A Good Cigar
The bullfrog’s gulping lament echoed through the pastor’s window and aroused him from his morning nap. He had been awake all night writing his memoirs and didn’t appreciate this intrusion. Stumbling to the armoire, he wiped the sands of sleep from his eyes and smoothed his gray speckled beard.
A knock at the bedroom door startled him until he realized it was his son, Thomas. “Father, get dressed. It’s a beautiful morning. Let’s go outside.”
“Yes, Thomas, I’ll be right there.”
“Good! The sun will help your rheumatism and all your discomfort. I’ll get some tea. Maybe we could talk about your memoirs.” Then, he quickly strode away to prepare the tea and the lounging area beside the pond.
With cane in hand the pastor limped to the settee beside his son. The gout in his left foot brought searing pain as evidenced by his grimace.
“Father, sit, sit! Forgive me for not helping you.”
“Oh, Thomas, It’s the end of my earthly journey. I must bear this pain. As I once wrote, ‘Final perseverance is the necessary evidence of genuine conversion.’ I will persevere until I behold my precious savior’s face.”
“Father, you amaze me. You never stop talking or writing about Jesus,” Thomas said as he poured tea.
“Yes, I’m always writing. The words never cease. Thoughts and ideas constantly flood my mind. Sometimes my writing flows like a river; sometimes a blank sheet of paper intimidates me. But, all in all, I pray over every word.”
“In your memoirs, Father, did you recall your first publication?”
“Yes, I wrote a gospel tract in 1853. It was widely accepted – to my delight and surprise. I was so happy with its results. It helped lead many souls to Christ. My writing’s greatest ambition is to win souls and to glorify God.”
“And, you do,” Father. I am so proud of you and your work, the sinners saved, and the Bible lessons taught.”
“Thank you, Son, I’m proud yet humbled by the way the Lord used me. I’ve preached to over 10,000,000 people and written as much prose and poetry as the stars. Again, I give God the glory!”
“What was your greatest accomplishment, the highlight of your life?” Thomas asked as a seagull from the ocean nearby screeched overhead.
The pastor scratched his gray head, and smiled reminiscent ally. “I must say leading lost sinners to Jesus. After preaching to 10,000 people at Metropolitan Tabernacle on Sundays, on Mondays a queue of suffering, sick, and poor people came to my door to pray. I laughed, cried, and prayed with them, and it warmed my heart to see how Christ changed their wretched lives. Better yet, he gave them heaven, a home for all eternity.”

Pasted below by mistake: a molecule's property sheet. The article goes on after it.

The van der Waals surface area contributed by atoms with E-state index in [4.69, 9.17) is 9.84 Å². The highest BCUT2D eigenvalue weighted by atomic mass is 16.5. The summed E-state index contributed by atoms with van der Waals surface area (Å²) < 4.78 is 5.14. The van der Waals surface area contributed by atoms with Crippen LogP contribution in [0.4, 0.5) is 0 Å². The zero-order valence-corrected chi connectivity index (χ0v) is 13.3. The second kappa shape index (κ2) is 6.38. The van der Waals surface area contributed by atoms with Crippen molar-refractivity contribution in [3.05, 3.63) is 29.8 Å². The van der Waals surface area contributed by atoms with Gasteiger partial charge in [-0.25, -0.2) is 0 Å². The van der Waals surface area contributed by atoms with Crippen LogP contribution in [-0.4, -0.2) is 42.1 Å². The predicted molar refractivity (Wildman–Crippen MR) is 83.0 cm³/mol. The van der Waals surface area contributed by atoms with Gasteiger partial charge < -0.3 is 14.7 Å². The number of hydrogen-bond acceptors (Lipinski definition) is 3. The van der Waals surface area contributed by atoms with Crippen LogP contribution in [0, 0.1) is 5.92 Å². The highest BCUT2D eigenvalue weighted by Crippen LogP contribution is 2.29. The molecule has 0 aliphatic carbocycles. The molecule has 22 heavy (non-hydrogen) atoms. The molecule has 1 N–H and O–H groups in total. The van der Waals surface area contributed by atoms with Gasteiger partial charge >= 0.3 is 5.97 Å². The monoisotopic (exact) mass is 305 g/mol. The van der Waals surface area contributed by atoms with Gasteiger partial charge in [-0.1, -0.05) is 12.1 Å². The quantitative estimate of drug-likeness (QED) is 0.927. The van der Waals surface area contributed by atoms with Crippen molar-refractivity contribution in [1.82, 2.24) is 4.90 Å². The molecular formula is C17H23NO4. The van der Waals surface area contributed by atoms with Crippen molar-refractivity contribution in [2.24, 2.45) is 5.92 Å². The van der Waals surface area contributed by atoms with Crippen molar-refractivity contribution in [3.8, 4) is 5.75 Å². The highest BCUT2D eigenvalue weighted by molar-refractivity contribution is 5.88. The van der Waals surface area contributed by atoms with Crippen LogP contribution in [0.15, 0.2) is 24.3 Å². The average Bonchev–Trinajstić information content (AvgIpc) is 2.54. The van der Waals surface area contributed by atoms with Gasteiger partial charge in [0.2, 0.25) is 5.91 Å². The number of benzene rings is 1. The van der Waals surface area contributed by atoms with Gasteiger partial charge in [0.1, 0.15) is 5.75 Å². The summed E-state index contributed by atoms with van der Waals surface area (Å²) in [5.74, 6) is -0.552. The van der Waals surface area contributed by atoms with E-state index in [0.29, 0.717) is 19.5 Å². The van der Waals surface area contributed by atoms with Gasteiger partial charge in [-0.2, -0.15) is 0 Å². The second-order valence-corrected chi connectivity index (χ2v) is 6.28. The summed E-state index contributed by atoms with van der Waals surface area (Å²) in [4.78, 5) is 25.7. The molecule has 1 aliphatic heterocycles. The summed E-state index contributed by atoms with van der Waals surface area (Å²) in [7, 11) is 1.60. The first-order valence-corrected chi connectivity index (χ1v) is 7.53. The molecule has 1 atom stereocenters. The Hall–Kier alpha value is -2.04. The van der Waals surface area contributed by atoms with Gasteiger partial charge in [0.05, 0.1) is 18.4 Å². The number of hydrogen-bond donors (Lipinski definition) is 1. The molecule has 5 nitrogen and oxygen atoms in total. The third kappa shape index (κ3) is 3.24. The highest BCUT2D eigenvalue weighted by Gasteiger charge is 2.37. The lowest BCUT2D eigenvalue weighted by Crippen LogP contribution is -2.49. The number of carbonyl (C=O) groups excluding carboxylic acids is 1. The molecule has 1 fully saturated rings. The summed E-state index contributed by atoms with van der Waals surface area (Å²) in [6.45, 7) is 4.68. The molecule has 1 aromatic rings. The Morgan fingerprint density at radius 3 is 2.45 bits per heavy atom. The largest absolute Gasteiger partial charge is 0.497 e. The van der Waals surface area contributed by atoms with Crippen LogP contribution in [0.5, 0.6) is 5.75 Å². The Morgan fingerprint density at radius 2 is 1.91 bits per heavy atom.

Satisfaction flushed his face.
“Father, you’ve preached to thousands and written volumes, more than any other Christian writer. In the eyes of the world you are a great success. You must have had some disappointments, some battles with Satan,” he said sipping his tea.
“Of course, many, many of them. But, the worst,” and he stopped abruptly. His charming smile faded into a frown, and tears dampened his eyes. With a raspy voice, he continued. “Many years ago I was preaching at Surrey Gardens Music Hall. I was well into my sermon preaching about my favorite Bible verse, Isaiah 45:22. I was so absorbed in my words that I never heard the shout, “Fire!” Pandemonium broke out, and people ran in a panic.”
“Oh, Father!” Thomas moaned.
“Worst of all, several people died. Many were wounded. Satan conquered that meeting and scarred my heart for the rest of my life. Tears flowed from agonized orbs.
Thomas affectionately rubbed his father’s shoulders. “Are you all right?”
“I’ll never overcome or forget that tragic event. Sometimes grief overwhelms me, and I cry for no reason.” The pastor wiped his eyes as he finished his tale.
“Father, the sun is becoming hotter. Maybe we should go inside now.”
“Yes, the summers in southern France can be very humid. But, I love this land as I love an occasional good cigar. This seems like the perfect time for one.”
Thomas lifted a match to his father’s cigar. As the pastor inhaled, the cigar’s husky aroma wafted through the air. Thomas enveloped his father and lifted him from his chair. The elderly Charles H. Spurgeon and his young son walked together to their summer home.
The opinions expressed by authors may not necessarily reflect the opinion of FaithWriters.com.
If you died today, are you absolutely certain that you would go to heaven? You can be right now. CLICK HERE
JOIN US at FaithWriters for Free. Grow as a Writer and Spread the Gospel.